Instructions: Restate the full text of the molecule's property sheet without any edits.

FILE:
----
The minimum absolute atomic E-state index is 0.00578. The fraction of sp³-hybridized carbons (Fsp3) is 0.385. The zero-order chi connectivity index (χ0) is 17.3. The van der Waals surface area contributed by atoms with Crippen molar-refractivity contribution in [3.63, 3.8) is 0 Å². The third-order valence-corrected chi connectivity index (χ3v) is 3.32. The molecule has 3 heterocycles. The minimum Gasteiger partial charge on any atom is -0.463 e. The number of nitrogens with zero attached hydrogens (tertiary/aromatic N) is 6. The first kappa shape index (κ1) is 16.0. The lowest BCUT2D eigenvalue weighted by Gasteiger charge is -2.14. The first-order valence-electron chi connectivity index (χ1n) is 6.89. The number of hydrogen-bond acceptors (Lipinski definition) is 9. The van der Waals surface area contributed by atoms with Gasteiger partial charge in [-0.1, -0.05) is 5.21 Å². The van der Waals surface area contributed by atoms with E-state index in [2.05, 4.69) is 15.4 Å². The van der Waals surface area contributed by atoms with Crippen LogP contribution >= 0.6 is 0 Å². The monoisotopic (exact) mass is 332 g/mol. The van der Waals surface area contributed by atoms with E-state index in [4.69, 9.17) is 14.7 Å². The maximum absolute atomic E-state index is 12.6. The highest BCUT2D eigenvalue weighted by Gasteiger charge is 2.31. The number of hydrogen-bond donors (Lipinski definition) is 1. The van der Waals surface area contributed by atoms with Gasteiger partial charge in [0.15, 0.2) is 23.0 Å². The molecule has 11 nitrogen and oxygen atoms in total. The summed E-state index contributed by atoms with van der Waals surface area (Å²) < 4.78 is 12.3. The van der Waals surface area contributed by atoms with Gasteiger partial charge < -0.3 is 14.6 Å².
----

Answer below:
The minimum absolute atomic E-state index is 0.00578. The fraction of sp³-hybridized carbons (Fsp3) is 0.385. The zero-order chi connectivity index (χ0) is 17.3. The van der Waals surface area contributed by atoms with Crippen molar-refractivity contribution in [3.63, 3.8) is 0 Å². The third-order valence-corrected chi connectivity index (χ3v) is 3.32. The molecule has 3 heterocycles. The minimum Gasteiger partial charge on any atom is -0.463 e. The number of nitrogens with zero attached hydrogens (tertiary/aromatic N) is 6. The first kappa shape index (κ1) is 16.0. The lowest BCUT2D eigenvalue weighted by Gasteiger charge is -2.14. The first-order valence-electron chi connectivity index (χ1n) is 6.89. The number of hydrogen-bond acceptors (Lipinski definition) is 9. The van der Waals surface area contributed by atoms with Gasteiger partial charge in [-0.1, -0.05) is 5.21 Å². The van der Waals surface area contributed by atoms with E-state index in [2.05, 4.69) is 15.4 Å². The van der Waals surface area contributed by atoms with Crippen LogP contribution >= 0.6 is 0 Å². The monoisotopic (exact) mass is 332 g/mol. The van der Waals surface area contributed by atoms with E-state index in [4.69, 9.17) is 14.7 Å². The maximum absolute atomic E-state index is 12.6. The highest BCUT2D eigenvalue weighted by Gasteiger charge is 2.31. The number of hydrogen-bond donors (Lipinski definition) is 1. The van der Waals surface area contributed by atoms with Gasteiger partial charge in [0.15, 0.2) is 23.0 Å². The molecule has 11 nitrogen and oxygen atoms in total. The summed E-state index contributed by atoms with van der Waals surface area (Å²) < 4.78 is 12.3. The van der Waals surface area contributed by atoms with Gasteiger partial charge < -0.3 is 14.6 Å².